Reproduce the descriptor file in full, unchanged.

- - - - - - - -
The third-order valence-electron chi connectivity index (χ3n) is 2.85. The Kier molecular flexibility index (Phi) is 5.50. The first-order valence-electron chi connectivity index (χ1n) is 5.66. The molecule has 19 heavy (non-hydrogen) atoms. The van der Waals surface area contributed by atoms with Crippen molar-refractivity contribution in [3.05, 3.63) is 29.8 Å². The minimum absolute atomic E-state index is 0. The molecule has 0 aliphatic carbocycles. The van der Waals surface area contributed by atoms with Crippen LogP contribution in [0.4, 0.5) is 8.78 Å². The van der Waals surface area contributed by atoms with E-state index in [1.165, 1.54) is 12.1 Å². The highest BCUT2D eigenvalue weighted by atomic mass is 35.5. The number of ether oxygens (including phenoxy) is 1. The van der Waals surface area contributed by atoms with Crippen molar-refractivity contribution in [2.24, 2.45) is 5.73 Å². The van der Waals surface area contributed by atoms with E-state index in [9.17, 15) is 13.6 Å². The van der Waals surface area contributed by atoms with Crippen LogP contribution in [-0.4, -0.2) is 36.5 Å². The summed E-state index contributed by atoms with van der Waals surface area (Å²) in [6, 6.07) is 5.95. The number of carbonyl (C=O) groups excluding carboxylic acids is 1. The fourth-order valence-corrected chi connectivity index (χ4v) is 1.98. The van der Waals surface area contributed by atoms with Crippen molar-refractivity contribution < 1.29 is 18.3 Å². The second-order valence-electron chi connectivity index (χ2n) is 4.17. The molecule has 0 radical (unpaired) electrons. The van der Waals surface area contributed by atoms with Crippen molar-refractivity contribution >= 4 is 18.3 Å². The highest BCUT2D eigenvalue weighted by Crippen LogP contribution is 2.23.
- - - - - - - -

The third-order valence-electron chi connectivity index (χ3n) is 2.85. The Kier molecular flexibility index (Phi) is 5.50. The first-order valence-electron chi connectivity index (χ1n) is 5.66. The molecule has 19 heavy (non-hydrogen) atoms. The van der Waals surface area contributed by atoms with Crippen molar-refractivity contribution in [3.05, 3.63) is 29.8 Å². The minimum absolute atomic E-state index is 0. The molecule has 0 aliphatic carbocycles. The van der Waals surface area contributed by atoms with Crippen LogP contribution in [0.4, 0.5) is 8.78 Å². The van der Waals surface area contributed by atoms with E-state index in [1.165, 1.54) is 12.1 Å². The highest BCUT2D eigenvalue weighted by atomic mass is 35.5. The number of ether oxygens (including phenoxy) is 1. The van der Waals surface area contributed by atoms with Crippen molar-refractivity contribution in [2.24, 2.45) is 5.73 Å². The van der Waals surface area contributed by atoms with E-state index in [9.17, 15) is 13.6 Å². The van der Waals surface area contributed by atoms with Crippen LogP contribution in [-0.4, -0.2) is 36.5 Å². The summed E-state index contributed by atoms with van der Waals surface area (Å²) in [6, 6.07) is 5.95. The number of carbonyl (C=O) groups excluding carboxylic acids is 1. The fourth-order valence-corrected chi connectivity index (χ4v) is 1.98. The van der Waals surface area contributed by atoms with Crippen molar-refractivity contribution < 1.29 is 18.3 Å². The second-order valence-electron chi connectivity index (χ2n) is 4.17. The molecule has 0 radical (unpaired) electrons. The van der Waals surface area contributed by atoms with Crippen molar-refractivity contribution >= 4 is 18.3 Å². The highest BCUT2D eigenvalue weighted by Crippen LogP contribution is 2.23.